Sidelined with a sore right knee, Booker still wore his practice jersey and shorts as if he were moments away from getting into the action.
When he started to feel better, Booker grew more impatient watching his teammates tussling for rebounds and fighting inside for position. Before every practice, Booker would approach Wizards head athletic trainer Eric Waters and ask, “Can I go out there?”
“And he told me the same answer every day: ‘No,’ ” Booker said.
Booker continued to strengthen the muscles around his knee until he got better and admitted to sneaking into a few full-contact drills before he had been cleared. But the muscular, 6-foot-8 forward is back healthy and on the floor, tossing around opponents, setting screens and raising the intensity level with his infectious energy.
“His go-get-it attitude is amazing,” teammate Martell Webster said of Booker, who had seven points and nine rebounds in a 98-89 loss to the Knicks on Thursday in Baltimore. “I mean, he hustles on every play, gives it his all every game, and you need that passion on a team like this. Because it can uplift you when your team may be experiencing some form of a drought. He’s light on his feet, but he’s still very strong and agile, which I think complements this team very well.”
Booker’s aggressive style, however, often has come at the expense of his durability. Since the Wizards moved up to draft him 23rd overall in 2010, Booker has played only 163 of a possible 230 games because of injuries.
Foot ailments prematurely ended his first two seasons. Then Booker dealt mostly with a sprained right knee last season, when he played a career-low 48 games. The constant bouts with injuries in the NBA have been perplexing for Booker, who played all 134 games of his college career at Clemson.
Booker said last season was his most frustrating because he did not find a rhythm. He had a hamstring injury in training camp and rallied to become the opening-night starter but never felt right. Then he hurt his knee while landing awkwardly after a dunk and missed 25 games.
When he returned, Booker shuffled in and out of Coach Randy Wittman’s rotation, and his production dipped in every major statistical category.
Once the season ended, Booker had a platelet-rich plasma treatment on his right knee to expedite the healing process. After taking three weeks off, Booker began training in Charlotte with the primary purpose of being healthy and regaining his explosiveness for the upcoming season. He even took up yoga.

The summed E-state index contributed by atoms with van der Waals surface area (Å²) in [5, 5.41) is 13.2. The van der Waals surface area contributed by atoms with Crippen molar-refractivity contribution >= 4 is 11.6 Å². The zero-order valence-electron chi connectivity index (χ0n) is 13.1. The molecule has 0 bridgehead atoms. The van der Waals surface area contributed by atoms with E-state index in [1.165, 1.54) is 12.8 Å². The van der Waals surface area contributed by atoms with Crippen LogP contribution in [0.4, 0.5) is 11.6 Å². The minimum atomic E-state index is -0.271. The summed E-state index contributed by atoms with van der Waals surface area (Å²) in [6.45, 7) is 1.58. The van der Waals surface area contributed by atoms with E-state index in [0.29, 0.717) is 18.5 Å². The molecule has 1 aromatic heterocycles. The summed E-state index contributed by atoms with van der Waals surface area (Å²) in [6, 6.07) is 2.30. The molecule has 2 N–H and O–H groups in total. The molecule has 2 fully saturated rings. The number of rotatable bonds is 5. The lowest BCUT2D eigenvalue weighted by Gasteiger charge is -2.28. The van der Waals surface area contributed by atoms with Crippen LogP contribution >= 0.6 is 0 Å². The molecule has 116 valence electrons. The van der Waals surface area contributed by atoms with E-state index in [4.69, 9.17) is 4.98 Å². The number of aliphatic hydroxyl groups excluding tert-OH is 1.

Booker had another PRP treatment and then had shockwave therapy treatment a few weeks before training camp, but he began playing pickup basketball too soon, which caused him to have “a little flare-up” and miss training camp at George Mason. He was especially anxious to play this season with Emeka Okafor out indefinitely with a herniated disk in his neck, creating more opportunity for playing time and a possible starting job. Wittman gave Booker the starting nod in the past two games, including in Baltimore.
“It felt pretty good, whether I was in the starting lineup or just coming off the bench. Just battling injuries, it’s been tough, but now I’m back on the court,” he said.
Wittman will limit Booker’s minutes until he has regained his conditioning but already feels the difference with the rugged, fourth-year player back in the rotation.
“Energy. He probably gives us that, as well as toughness,” Wittman said. “That’s a dimension that he brings that we don’t have in some guys.”
Booker said he is a “way smarter” player than when he entered the league in terms of his ability to read and react on defense and what it takes to keep his body from breaking down. Near the end of the Wizards’ 100-82 win over Miami on Tuesday, Booker rested on his belly and stretched his right leg forward as he watched the game. He still plans to play with tenacity and to be “all over the place.”
“I feel like, when I play with crazy energy, the team is a way different team,” Booker said. “I think my first couple of years, that might have gotten me in trouble a little bit. Just overdoing things, I’d play crazy while I was out there, then I’d be gassed by the second half. I think some of that led to injuries.”
Note: Bradley Beal led the Wizards with 21 points, while John Wall added 14 points and eight assists. New York Knicks forward Carmelo Anthony, who grew up Baltimore, led all scorers with 22 points.